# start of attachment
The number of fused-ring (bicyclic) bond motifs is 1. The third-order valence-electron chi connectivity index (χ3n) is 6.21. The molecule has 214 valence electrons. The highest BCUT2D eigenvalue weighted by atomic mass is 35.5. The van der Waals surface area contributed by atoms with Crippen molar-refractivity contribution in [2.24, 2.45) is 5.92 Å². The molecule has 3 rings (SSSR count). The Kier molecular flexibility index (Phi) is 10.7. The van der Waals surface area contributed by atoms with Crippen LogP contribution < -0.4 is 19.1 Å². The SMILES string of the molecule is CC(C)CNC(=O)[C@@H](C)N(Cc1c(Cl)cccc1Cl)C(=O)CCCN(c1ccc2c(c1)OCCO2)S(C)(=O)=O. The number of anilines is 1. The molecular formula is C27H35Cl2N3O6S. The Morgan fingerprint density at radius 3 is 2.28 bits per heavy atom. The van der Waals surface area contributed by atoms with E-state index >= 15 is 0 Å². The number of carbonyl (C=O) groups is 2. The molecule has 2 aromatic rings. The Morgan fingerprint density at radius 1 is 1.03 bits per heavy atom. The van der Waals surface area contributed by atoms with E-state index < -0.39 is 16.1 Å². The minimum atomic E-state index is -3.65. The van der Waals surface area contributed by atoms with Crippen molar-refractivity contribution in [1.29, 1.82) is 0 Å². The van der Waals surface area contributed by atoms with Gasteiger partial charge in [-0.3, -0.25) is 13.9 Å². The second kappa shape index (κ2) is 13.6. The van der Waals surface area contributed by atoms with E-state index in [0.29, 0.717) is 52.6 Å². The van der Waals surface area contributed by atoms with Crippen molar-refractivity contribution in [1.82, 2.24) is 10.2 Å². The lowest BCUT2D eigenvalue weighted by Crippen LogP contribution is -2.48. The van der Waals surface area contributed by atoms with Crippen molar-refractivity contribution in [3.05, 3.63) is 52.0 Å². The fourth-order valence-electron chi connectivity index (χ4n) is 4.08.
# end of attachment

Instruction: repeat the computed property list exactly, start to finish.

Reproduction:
The number of fused-ring (bicyclic) bond motifs is 1. The third-order valence-electron chi connectivity index (χ3n) is 6.21. The molecule has 214 valence electrons. The highest BCUT2D eigenvalue weighted by atomic mass is 35.5. The van der Waals surface area contributed by atoms with Crippen molar-refractivity contribution in [2.24, 2.45) is 5.92 Å². The molecule has 3 rings (SSSR count). The Kier molecular flexibility index (Phi) is 10.7. The van der Waals surface area contributed by atoms with Crippen LogP contribution < -0.4 is 19.1 Å². The SMILES string of the molecule is CC(C)CNC(=O)[C@@H](C)N(Cc1c(Cl)cccc1Cl)C(=O)CCCN(c1ccc2c(c1)OCCO2)S(C)(=O)=O. The number of anilines is 1. The molecular formula is C27H35Cl2N3O6S. The Morgan fingerprint density at radius 3 is 2.28 bits per heavy atom. The van der Waals surface area contributed by atoms with E-state index >= 15 is 0 Å². The number of carbonyl (C=O) groups is 2. The molecule has 2 aromatic rings. The Morgan fingerprint density at radius 1 is 1.03 bits per heavy atom. The van der Waals surface area contributed by atoms with E-state index < -0.39 is 16.1 Å². The minimum atomic E-state index is -3.65. The van der Waals surface area contributed by atoms with Crippen molar-refractivity contribution in [1.29, 1.82) is 0 Å². The van der Waals surface area contributed by atoms with Gasteiger partial charge in [-0.3, -0.25) is 13.9 Å². The second kappa shape index (κ2) is 13.6. The van der Waals surface area contributed by atoms with E-state index in [0.29, 0.717) is 52.6 Å². The van der Waals surface area contributed by atoms with Crippen molar-refractivity contribution in [1.82, 2.24) is 10.2 Å². The lowest BCUT2D eigenvalue weighted by Crippen LogP contribution is -2.48. The van der Waals surface area contributed by atoms with Crippen molar-refractivity contribution in [3.05, 3.63) is 52.0 Å². The fourth-order valence-electron chi connectivity index (χ4n) is 4.08.